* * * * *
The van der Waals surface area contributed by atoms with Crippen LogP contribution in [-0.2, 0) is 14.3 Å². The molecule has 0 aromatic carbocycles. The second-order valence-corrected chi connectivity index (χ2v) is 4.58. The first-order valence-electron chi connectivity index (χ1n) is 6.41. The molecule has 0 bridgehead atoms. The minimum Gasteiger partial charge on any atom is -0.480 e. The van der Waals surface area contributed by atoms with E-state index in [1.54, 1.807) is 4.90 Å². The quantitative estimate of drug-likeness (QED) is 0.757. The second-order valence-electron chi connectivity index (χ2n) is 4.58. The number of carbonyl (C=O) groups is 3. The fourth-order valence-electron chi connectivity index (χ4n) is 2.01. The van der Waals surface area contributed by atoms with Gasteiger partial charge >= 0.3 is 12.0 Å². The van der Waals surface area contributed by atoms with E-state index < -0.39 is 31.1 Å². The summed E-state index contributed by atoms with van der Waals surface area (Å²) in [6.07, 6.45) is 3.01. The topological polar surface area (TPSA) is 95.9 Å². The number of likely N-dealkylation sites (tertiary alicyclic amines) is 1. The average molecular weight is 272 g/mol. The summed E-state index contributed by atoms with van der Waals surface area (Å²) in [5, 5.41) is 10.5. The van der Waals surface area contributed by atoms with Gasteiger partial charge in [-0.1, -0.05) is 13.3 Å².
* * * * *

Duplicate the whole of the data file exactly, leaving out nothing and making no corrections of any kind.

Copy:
The van der Waals surface area contributed by atoms with Crippen LogP contribution in [-0.2, 0) is 14.3 Å². The molecule has 0 aromatic carbocycles. The second-order valence-corrected chi connectivity index (χ2v) is 4.58. The first-order valence-electron chi connectivity index (χ1n) is 6.41. The molecule has 0 bridgehead atoms. The minimum Gasteiger partial charge on any atom is -0.480 e. The van der Waals surface area contributed by atoms with E-state index in [1.54, 1.807) is 4.90 Å². The quantitative estimate of drug-likeness (QED) is 0.757. The second-order valence-electron chi connectivity index (χ2n) is 4.58. The number of carbonyl (C=O) groups is 3. The fourth-order valence-electron chi connectivity index (χ4n) is 2.01. The van der Waals surface area contributed by atoms with Gasteiger partial charge >= 0.3 is 12.0 Å². The van der Waals surface area contributed by atoms with E-state index < -0.39 is 31.1 Å². The summed E-state index contributed by atoms with van der Waals surface area (Å²) in [6.07, 6.45) is 3.01. The topological polar surface area (TPSA) is 95.9 Å². The number of likely N-dealkylation sites (tertiary alicyclic amines) is 1. The average molecular weight is 272 g/mol. The summed E-state index contributed by atoms with van der Waals surface area (Å²) in [5, 5.41) is 10.5. The van der Waals surface area contributed by atoms with Gasteiger partial charge in [-0.1, -0.05) is 13.3 Å².